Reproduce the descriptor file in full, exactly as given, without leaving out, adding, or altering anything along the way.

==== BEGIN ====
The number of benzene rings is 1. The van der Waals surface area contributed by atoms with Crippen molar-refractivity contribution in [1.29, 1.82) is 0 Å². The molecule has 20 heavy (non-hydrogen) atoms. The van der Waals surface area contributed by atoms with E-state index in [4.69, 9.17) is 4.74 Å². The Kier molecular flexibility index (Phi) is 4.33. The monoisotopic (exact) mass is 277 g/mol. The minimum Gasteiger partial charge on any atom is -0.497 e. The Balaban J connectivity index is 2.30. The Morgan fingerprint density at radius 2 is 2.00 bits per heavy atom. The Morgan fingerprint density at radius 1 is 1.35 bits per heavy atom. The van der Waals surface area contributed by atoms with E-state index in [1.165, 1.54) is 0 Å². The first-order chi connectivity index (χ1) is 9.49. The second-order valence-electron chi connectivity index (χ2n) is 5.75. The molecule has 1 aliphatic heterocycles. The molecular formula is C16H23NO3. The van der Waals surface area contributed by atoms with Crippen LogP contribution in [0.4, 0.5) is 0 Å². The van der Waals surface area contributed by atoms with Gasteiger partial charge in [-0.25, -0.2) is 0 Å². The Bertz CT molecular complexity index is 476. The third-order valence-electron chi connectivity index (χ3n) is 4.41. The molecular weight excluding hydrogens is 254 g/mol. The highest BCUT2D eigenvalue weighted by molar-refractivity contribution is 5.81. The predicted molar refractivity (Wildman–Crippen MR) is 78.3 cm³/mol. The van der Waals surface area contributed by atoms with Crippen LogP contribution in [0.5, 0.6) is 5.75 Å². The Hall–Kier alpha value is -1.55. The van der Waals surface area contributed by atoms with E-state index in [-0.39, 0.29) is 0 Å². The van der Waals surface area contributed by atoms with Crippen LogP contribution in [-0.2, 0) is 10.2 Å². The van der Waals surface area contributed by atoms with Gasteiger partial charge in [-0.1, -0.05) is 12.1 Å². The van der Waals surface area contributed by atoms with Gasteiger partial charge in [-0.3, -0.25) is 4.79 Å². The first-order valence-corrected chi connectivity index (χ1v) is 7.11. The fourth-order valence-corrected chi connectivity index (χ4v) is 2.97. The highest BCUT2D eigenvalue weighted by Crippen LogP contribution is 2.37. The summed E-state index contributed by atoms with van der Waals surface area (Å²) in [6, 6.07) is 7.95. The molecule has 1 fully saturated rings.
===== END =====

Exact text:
The number of benzene rings is 1. The van der Waals surface area contributed by atoms with Crippen molar-refractivity contribution in [1.29, 1.82) is 0 Å². The molecule has 20 heavy (non-hydrogen) atoms. The van der Waals surface area contributed by atoms with E-state index in [4.69, 9.17) is 4.74 Å². The Kier molecular flexibility index (Phi) is 4.33. The monoisotopic (exact) mass is 277 g/mol. The minimum Gasteiger partial charge on any atom is -0.497 e. The Balaban J connectivity index is 2.30. The Morgan fingerprint density at radius 2 is 2.00 bits per heavy atom. The Morgan fingerprint density at radius 1 is 1.35 bits per heavy atom. The van der Waals surface area contributed by atoms with E-state index in [1.165, 1.54) is 0 Å². The first-order chi connectivity index (χ1) is 9.49. The second-order valence-electron chi connectivity index (χ2n) is 5.75. The molecule has 1 aliphatic heterocycles. The molecular formula is C16H23NO3. The van der Waals surface area contributed by atoms with Crippen LogP contribution in [0.4, 0.5) is 0 Å². The van der Waals surface area contributed by atoms with Gasteiger partial charge in [-0.25, -0.2) is 0 Å². The Bertz CT molecular complexity index is 476. The third-order valence-electron chi connectivity index (χ3n) is 4.41. The molecular weight excluding hydrogens is 254 g/mol. The highest BCUT2D eigenvalue weighted by molar-refractivity contribution is 5.81. The predicted molar refractivity (Wildman–Crippen MR) is 78.3 cm³/mol. The van der Waals surface area contributed by atoms with Crippen LogP contribution in [0.5, 0.6) is 5.75 Å². The Hall–Kier alpha value is -1.55. The van der Waals surface area contributed by atoms with E-state index in [-0.39, 0.29) is 0 Å². The van der Waals surface area contributed by atoms with Crippen LogP contribution in [-0.2, 0) is 10.2 Å². The van der Waals surface area contributed by atoms with Gasteiger partial charge in [-0.1, -0.05) is 12.1 Å². The van der Waals surface area contributed by atoms with Gasteiger partial charge in [-0.3, -0.25) is 4.79 Å². The first-order valence-corrected chi connectivity index (χ1v) is 7.11. The fourth-order valence-corrected chi connectivity index (χ4v) is 2.97. The highest BCUT2D eigenvalue weighted by Crippen LogP contribution is 2.37. The summed E-state index contributed by atoms with van der Waals surface area (Å²) in [6, 6.07) is 7.95. The molecule has 1 fully saturated rings.